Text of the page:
Geology

Volcanic hazards aren't limited to eruptions, debris landslides can also cause a great deal of damage and loss of life. 

Stratovolcanoes, with their steep, conical shapes made up of lava and unconsolidated mixed materials, can reach a critical point of instability when they overgrow their flanks. This leads to partial collapse, and the product of this slope failure is a large-scale, rapid mass movement known as a catastrophic landslide or debris avalanche. 


The moon's surface has by millions of craters but it also has over 200 holes – and those steep-walled pits that in some cases might lead to caves that future astronauts could explore and use for shelter, according to new observations from NASA's Lunar Reconnaissance Orbiter (LRO) spacecraft.

The pits range in size from about 5 yards across to around 1,000 in diameter, and three of them were first identified using images from the Japanese Kaguya spacecraft. Hundreds more were found using a new computer algorithm that automatically scanned thousands of high-resolution images of the lunar surface from LRO's Narrow Angle Camera (NAC).


By measuring how fast Earth conducts electricity and seismic waves, researchers have created a detailed picture of Mount Rainier's deep volcanic plumbing and partly molten rock that will erupt again someday.

In an odd twist, the image appears to show that at least part of Mount Rainier's partly molten magma reservoir is located about 6 to 10 miles northwest of the 14,410-foot volcano, which is 30 to 45 miles southeast of the Seattle-Tacoma area.

But that could be because the 80 electrical sensors used for the experiment were placed in a 190-mile-long, west-to-east line about 12 miles north of Rainier. So the main part of the magma chamber could be directly under the peak, but with a lobe extending northwest under the line of detectors.


Rainwater can penetrate below the Earth's fractured upper crust, according to a new study.

It had been thought that surface water could not penetrate the ductile crust, where temperatures of more than 300°C and high pressures cause rocks to flex and flow rather than fracture, but researchers have now found fluids derived from rainwater at these levels. 

Fluids in the Earth's crust can weaken rocks and may help to initiate earthquakes along locked fault lines. They also concentrate valuable metals such as gold. The new findings suggest that rainwater may be responsible for controlling these important processes, even deep in the Earth.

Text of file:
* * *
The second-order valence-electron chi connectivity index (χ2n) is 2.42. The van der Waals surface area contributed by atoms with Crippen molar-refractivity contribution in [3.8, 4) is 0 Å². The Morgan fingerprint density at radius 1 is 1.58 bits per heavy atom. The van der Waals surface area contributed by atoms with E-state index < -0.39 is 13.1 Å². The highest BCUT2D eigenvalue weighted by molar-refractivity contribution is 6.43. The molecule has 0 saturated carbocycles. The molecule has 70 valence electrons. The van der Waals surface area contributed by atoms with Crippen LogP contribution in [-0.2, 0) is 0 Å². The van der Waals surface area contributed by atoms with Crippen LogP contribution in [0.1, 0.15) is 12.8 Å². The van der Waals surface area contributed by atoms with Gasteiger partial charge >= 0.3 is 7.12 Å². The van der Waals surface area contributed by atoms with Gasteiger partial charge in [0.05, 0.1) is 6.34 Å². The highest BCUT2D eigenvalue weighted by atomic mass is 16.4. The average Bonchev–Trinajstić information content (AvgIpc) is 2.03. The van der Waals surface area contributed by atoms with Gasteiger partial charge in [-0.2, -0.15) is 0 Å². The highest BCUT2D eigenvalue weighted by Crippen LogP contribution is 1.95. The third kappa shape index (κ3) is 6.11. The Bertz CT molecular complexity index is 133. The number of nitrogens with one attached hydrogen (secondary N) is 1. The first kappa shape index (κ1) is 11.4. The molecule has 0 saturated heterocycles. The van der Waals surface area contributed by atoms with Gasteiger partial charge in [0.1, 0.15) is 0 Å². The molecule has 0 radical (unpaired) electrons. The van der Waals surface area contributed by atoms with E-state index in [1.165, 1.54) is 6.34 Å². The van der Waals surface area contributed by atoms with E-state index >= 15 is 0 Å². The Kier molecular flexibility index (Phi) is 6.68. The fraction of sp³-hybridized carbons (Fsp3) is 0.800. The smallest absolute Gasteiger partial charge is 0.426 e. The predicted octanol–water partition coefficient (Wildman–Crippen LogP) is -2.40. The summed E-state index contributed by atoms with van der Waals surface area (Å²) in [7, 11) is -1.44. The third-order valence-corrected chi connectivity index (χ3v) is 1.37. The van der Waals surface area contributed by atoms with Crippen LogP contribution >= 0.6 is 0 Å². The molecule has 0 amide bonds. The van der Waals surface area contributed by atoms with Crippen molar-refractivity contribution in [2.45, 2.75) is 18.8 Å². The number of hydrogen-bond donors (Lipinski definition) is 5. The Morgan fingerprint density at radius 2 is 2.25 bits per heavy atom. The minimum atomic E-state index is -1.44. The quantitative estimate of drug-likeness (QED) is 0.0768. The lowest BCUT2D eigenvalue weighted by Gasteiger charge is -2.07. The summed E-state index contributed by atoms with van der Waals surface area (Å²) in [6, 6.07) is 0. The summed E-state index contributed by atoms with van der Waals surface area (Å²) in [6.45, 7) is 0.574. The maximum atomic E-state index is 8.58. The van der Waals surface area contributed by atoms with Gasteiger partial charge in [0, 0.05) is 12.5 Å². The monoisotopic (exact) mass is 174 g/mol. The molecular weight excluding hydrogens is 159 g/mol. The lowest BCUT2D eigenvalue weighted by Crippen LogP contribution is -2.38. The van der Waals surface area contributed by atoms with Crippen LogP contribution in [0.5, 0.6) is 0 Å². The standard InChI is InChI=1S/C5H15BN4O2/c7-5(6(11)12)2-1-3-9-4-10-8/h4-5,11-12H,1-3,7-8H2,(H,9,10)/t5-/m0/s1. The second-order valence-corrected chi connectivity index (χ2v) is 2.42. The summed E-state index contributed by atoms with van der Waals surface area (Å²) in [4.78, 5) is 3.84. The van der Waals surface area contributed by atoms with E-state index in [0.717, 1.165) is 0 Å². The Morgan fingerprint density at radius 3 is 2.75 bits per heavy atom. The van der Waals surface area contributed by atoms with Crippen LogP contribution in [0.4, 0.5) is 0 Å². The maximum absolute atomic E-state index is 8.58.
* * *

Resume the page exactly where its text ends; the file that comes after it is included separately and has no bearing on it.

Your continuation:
It's not a secret that groundwater levels in Texas have declined since the Dust Bowl era - the obvious reasons are what you expect - more population and more food grown to sustain them.

But there are other key contributing factors, and the news isn't all bad, according to a new analysis. The groundwater declines have been most severe in the past four decades, according to Dr. Srinivasulu Ale, Texas A&M  AgriLife Research geospatial hydrology assistant professor in Vernon. 


What is the impact of volcanic sulfate emissions on climate? Researchers have completed the most accurate and precise reconstruction to date of historic volcanic sulfate emissions in the Southern Hemisphere, derived from a large number of individual ice cores collected at various locations across Antarctica and is the first annually resolved record extending through the Common Era - the last 2,000 years of human history.

Reconstructions of the past are critical to creating accurate model simulations used to assess natural versus anthropogenic climate forcing. Such model simulations underpin environmental policy decisions including those aimed at regulating greenhouse gas and aerosol emissions to mitigate projected global warming. 


The earthquakes in central Oklahoma since 2009 are likely attributable to subsurface wastewater injection at a handful of disposal wells -
Oklahoma earthquakes constitute nearly half of all central and eastern U.S. seismicity from 2008 to 2013, many occurring in areas of high-rate water disposal.

These are legacy drilling operations, not modern natural gas fracking.


Tsunami earthquakes are rare but they happen at relatively shallow depths in the ocean. So while are small in terms of their magnitude, they create very large tsunamis, with some earthquakes that only measure 5.6 on the Richter scale generating waves that reach up to 30 feet high when they hit the shore. 

A global network of seismometers enables researchers to detect even the smallest earthquakes. However, the challenge has been to determine which small magnitude events are likely to cause large tsunamis.  New research has revealed the causes and warning signs of these rare tsunami earthquakes, which may lead to improved detection measures. 


Activists who are against natural gas in the United States have invented a variety of problems; flaming tap water, earthquakes, headaches, even that it will cause the earth to deflate.

Good thing they don't live in Norway, where energy extraction by the Nextdrill research project is going thousands of meters into the ground, in order to exploit another of nature's bounties:  tinkering with the Earth’s molten core and radioactive isotopes in the Earth’s crust. The project is drilling down to where temperatures are so high it can be used for district heating and electricity generation.

Two studies  presented today at the Goldschmidt 2014 geochemistry conference in Sacramento show that the movement rate of plates carrying the Earth's crust may not be constant over time. That could provide a new explanation for the patterns observed in the speed of evolution and has implications for the interpretation of climate models.  

The Earth's continental crust is an archive of Earth's history and it is the basis for studies on rock formation, the atmosphere and the fossil record - but it is not clear when and how regularly crust formed since the beginning of Earth history 4.5 billion years ago.